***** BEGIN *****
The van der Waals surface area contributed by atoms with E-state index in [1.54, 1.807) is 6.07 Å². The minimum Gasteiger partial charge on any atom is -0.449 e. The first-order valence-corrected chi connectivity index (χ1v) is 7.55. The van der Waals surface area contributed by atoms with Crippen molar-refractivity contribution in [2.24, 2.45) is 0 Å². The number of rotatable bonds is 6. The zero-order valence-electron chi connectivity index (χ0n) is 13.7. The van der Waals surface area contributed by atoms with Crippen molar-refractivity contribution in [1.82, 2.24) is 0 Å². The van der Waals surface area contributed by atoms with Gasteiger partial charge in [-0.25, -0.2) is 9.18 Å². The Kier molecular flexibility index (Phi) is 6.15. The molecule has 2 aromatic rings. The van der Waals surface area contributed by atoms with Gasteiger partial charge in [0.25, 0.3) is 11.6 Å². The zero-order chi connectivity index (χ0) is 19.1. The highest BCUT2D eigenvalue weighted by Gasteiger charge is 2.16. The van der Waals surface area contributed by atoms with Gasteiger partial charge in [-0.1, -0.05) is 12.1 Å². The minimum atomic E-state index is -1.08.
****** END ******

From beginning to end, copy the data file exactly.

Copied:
The van der Waals surface area contributed by atoms with E-state index in [1.54, 1.807) is 6.07 Å². The minimum Gasteiger partial charge on any atom is -0.449 e. The first-order valence-corrected chi connectivity index (χ1v) is 7.55. The van der Waals surface area contributed by atoms with Crippen molar-refractivity contribution in [2.24, 2.45) is 0 Å². The number of rotatable bonds is 6. The zero-order valence-electron chi connectivity index (χ0n) is 13.7. The van der Waals surface area contributed by atoms with Crippen molar-refractivity contribution in [1.82, 2.24) is 0 Å². The van der Waals surface area contributed by atoms with Gasteiger partial charge in [-0.25, -0.2) is 9.18 Å². The Kier molecular flexibility index (Phi) is 6.15. The molecule has 2 aromatic rings. The van der Waals surface area contributed by atoms with Gasteiger partial charge in [0.25, 0.3) is 11.6 Å². The zero-order chi connectivity index (χ0) is 19.1. The highest BCUT2D eigenvalue weighted by Gasteiger charge is 2.16. The van der Waals surface area contributed by atoms with Gasteiger partial charge in [-0.1, -0.05) is 12.1 Å². The minimum atomic E-state index is -1.08.